Her husband mastered the art of politics, she mastered the politics of art. Her husband campaigned for the presidency, she campaigned for art in public places. She cared for the couple’s children at the beginning of their lives together, he cared for her at the end of hers.
Joan Adams Mondale, who died Monday at age 83, was an artist, an advocate and an ambassador for American culture. She was also the wife of former Vice President Walter F. Mondale — a pathfinding second lady of the United States who left a permanent mark on the American landscape.
The art along the Boston subway’s Red Line, the sculpture on the plazas of the palaces of American commerce, the grace notes of culture that are a part of federal projects across the country, the exhibits that are on the walls of American embassies around the globe — all bear the fingerprints of Mrs. Mondale, who was instrumental in making the arts part of government and private-sector projects.
Mrs. Mondale, like her husband a minister’s child, grew up in Wallingford, Pa., and, like her husband, was educated at Minnesota’s Macalester College. She was not a native Midwesterner but drank in the spirit of the region and then personified it.
She could speak fluently about the nature scenes of Charles Burchfield, the watercolor-and-crayon creations of Richard Diebenkorn, the sculpture of Kenneth Snelson and the paintings of Richard Anuszkiewicz — and could rhapsodize on the virtues of soft-boiled eggs for breakfast. A Beacon Hill matron never got over the fact that when Mrs. Mondale stayed in her guest room during a campaign swing through Boston, she insisted on making her bed before leaving the house.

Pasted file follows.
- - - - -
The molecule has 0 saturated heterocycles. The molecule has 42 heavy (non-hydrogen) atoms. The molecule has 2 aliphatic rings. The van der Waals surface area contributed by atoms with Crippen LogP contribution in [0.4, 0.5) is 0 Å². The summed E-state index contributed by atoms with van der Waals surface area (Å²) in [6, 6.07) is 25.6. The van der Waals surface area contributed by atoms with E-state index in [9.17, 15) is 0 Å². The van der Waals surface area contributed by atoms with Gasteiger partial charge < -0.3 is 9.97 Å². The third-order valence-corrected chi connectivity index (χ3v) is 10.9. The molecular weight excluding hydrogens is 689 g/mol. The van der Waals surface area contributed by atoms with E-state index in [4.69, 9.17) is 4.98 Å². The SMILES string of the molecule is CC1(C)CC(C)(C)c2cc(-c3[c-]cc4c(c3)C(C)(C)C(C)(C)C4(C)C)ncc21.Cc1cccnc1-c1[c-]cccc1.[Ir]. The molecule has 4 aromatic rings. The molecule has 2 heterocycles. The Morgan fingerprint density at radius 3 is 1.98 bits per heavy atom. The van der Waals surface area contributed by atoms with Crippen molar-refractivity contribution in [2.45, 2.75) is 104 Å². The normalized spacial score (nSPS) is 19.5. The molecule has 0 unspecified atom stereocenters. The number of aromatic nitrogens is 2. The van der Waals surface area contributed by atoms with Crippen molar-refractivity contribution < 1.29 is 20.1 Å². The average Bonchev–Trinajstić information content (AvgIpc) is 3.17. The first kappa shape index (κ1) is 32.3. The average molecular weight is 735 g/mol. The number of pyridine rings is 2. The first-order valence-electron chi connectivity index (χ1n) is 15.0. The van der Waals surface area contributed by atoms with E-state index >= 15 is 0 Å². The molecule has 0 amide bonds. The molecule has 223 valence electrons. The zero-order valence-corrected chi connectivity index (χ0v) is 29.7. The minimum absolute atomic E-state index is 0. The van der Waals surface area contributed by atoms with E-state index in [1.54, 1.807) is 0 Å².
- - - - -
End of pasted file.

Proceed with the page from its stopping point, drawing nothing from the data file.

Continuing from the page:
“When the two were together they were like small-town Minnesotans who were no longer small-town,” says Dayton Duncan, deputy press secretary of the Mondale presidential campaign in 1984. “She had the modest Midwestern values without being corny. She had a sophisticated outlook but never gave the impression that she had left something behind and moved up.”
When the couple moved out of the vice president’s house after the Democratic ticket lost in 1980, Barbara Bush remembered yesterday, Mrs. Mondale welcomed the new vice-presidential family into the mansion with uncommon grace. It was the same grace Mrs. Mondale showed when a neighbor, Diana Walker, told her that the youngest Mondale, Eleanor, had been ice skating down the sidewalk of Lowell Street in Washington after a midwinter freeze.
Mrs. Mondale had sharp political instincts and nudged her husband to pick Geraldine Ferraro as his running mate, the first woman on a national ticket. “She understood the meaning of breaking an important barrier,” says David Lee Lillehaug, a Minnesota Supreme Court justice who as a young man lived with the Mondales during that period.
The American republic was conceived by poets and artists but, alongside Jacqueline Kennedy, Mrs. Mondale was the modern American who most nearly combined arts and politics. In his first Blair House meeting with Jimmy Carter as the Georgian’s vice president, Mr. Mondale insisted on a role in the arts for Mrs. Mondale, who became known as Joan of Art. Mr. Mondale placed the notion in the memorandum he prepared for Mr. Carter on his vision of the modern vice presidency.